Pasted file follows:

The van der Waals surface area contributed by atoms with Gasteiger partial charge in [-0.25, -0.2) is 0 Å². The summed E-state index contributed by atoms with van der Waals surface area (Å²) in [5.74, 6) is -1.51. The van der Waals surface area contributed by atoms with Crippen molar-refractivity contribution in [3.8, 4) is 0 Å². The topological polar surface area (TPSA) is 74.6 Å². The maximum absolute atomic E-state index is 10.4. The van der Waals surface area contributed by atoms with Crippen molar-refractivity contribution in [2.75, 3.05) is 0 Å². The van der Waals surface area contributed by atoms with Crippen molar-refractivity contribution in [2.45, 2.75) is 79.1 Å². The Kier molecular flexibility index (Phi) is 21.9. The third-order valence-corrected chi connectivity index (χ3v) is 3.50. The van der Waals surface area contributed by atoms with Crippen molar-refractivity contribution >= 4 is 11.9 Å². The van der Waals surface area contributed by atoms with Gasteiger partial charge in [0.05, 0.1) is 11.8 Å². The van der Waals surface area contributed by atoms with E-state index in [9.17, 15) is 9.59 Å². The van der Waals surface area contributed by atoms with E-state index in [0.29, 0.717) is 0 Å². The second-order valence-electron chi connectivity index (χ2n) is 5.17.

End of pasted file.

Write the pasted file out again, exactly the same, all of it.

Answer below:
The van der Waals surface area contributed by atoms with Gasteiger partial charge in [-0.25, -0.2) is 0 Å². The summed E-state index contributed by atoms with van der Waals surface area (Å²) in [5.74, 6) is -1.51. The van der Waals surface area contributed by atoms with Crippen molar-refractivity contribution in [3.8, 4) is 0 Å². The topological polar surface area (TPSA) is 74.6 Å². The maximum absolute atomic E-state index is 10.4. The van der Waals surface area contributed by atoms with Crippen molar-refractivity contribution in [2.75, 3.05) is 0 Å². The van der Waals surface area contributed by atoms with Crippen molar-refractivity contribution in [2.45, 2.75) is 79.1 Å². The Kier molecular flexibility index (Phi) is 21.9. The third-order valence-corrected chi connectivity index (χ3v) is 3.50. The van der Waals surface area contributed by atoms with Crippen molar-refractivity contribution >= 4 is 11.9 Å². The van der Waals surface area contributed by atoms with Gasteiger partial charge in [0.05, 0.1) is 11.8 Å². The van der Waals surface area contributed by atoms with E-state index in [9.17, 15) is 9.59 Å². The van der Waals surface area contributed by atoms with E-state index in [0.29, 0.717) is 0 Å². The second-order valence-electron chi connectivity index (χ2n) is 5.17.